Perfection not a goal

Curtis Shelburne

This column is only for perfectionists, recovering perfectionists, or people trying to live with perfectionists.

A genuine perfectionist thinks perfectionism is a virtue. He is perfectly wrong, but I wish you luck in convincing him.

He is also probably tired and testy. It is exhausting to be the only one really concerned about doing a truly excellent job in your home, your work, your school, your church, your . . . It’s not true, but his thinking so is exhausting for the perfectionist and a drain on the poor populace around him.

News flash! We live in an imperfect world. Unless you’re sure the Almighty has made a dreadful mistake by dropping you into the wrong universe, learn to live with much more imperfection than you wish to. If you expect to have a perfect house, spouse, kid, office, etc., you will drive yourself and those around you crazy and/or away. I mean it. I’m serious.

Come to think of it, another reason perfectionism is so exhausting is because it is so utterly serious. A true perfectionist can’t trust anyone else to be serious enough, so he/she does it for everyone—which is seriously tiresome.

Perfectionists flirt a bunch with dishonesty and hypocrisy, because they are not perfect. They look down on others but fail to realize that perfectionism is one of the worst and stinkiest of human imperfections.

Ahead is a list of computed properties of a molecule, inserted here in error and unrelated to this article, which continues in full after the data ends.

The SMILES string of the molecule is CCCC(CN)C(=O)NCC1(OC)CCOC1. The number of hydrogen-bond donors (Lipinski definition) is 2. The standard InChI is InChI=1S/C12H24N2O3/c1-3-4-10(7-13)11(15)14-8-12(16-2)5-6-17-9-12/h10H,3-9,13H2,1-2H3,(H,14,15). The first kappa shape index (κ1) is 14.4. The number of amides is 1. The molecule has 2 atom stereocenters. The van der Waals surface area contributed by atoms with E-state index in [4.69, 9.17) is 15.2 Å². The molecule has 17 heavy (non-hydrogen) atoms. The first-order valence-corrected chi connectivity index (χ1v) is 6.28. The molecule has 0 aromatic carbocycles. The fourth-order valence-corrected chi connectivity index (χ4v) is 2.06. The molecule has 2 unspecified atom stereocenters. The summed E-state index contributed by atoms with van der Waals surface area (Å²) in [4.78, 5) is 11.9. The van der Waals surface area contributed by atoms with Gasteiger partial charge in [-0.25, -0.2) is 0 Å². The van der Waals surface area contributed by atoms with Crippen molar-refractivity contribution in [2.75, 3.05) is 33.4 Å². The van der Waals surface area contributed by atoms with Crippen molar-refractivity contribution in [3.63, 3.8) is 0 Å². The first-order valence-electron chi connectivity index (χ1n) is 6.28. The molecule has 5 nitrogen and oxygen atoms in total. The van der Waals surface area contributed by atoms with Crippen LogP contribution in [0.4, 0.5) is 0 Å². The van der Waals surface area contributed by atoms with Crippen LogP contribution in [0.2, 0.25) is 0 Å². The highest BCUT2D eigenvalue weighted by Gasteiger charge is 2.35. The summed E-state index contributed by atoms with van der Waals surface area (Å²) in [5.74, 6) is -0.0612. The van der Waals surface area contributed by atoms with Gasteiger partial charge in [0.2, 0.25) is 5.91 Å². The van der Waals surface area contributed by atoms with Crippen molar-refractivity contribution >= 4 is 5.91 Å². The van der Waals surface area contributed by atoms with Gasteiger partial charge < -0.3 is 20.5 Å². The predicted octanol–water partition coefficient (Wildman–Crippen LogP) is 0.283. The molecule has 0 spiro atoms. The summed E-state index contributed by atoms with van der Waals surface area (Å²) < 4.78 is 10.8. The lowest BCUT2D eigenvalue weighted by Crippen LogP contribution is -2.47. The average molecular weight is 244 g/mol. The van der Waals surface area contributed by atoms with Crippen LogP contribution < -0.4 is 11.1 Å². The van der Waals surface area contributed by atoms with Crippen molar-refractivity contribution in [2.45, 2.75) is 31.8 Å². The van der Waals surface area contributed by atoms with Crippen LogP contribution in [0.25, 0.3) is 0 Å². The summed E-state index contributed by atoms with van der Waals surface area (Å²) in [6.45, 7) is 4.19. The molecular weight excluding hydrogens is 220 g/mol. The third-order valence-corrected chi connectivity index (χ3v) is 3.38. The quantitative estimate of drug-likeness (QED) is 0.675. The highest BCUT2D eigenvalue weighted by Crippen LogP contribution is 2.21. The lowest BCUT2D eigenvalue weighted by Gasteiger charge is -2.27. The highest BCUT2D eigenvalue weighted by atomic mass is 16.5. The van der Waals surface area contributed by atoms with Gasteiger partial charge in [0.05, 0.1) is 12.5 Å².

At its withered heart, perfectionism is a denial of the gospel. Christ was truly perfect, truly righteous, and salvation means accepting his sacrifice—harder to do when we’re most impressed with our own.

Perfectionism is a control issue. Who’s in control? Me or God? A nice perfectionist will say, “God” and then spend most of his/her time denying the answer.

Perfectionists are terribly insecure. God assures us that because of who He is and what Christ has done, we are absolutely secure. Afraid they don’t measure up, perfectionists again deny the gospel by choosing fear over faith, and they spread their fear. Those around them know that they are “weighed in the balance” and found wanting. So why try?

Here is profound counsel for those of us with this affliction: Lighten up! (Or “gospel” up!)

We really do live much better lives when we trust Someone bigger than ourselves and quit making such a joyless job of it.

Don’t worry about keeping the world spinning. Don’t dehumanize people by making them your improvement projects. Trust God more and trust your ability to perform less.

By the way, not everything you do needs or deserves to be done perfectly. Here’s homework: For a change, pick something to do not excellently but just adequately—“fair to middlin’” as we Texans say. Relax. It’ll be good for you. If you’re a perfectionist, way more than half of what you do so well only deserves to be done about half as well as you do it.

I’ve just written a very imperfect column. I feel better already.

Curtis Shelburne is pastor of 16th & Ave. D. Church of Christ in Muleshoe. Contact him at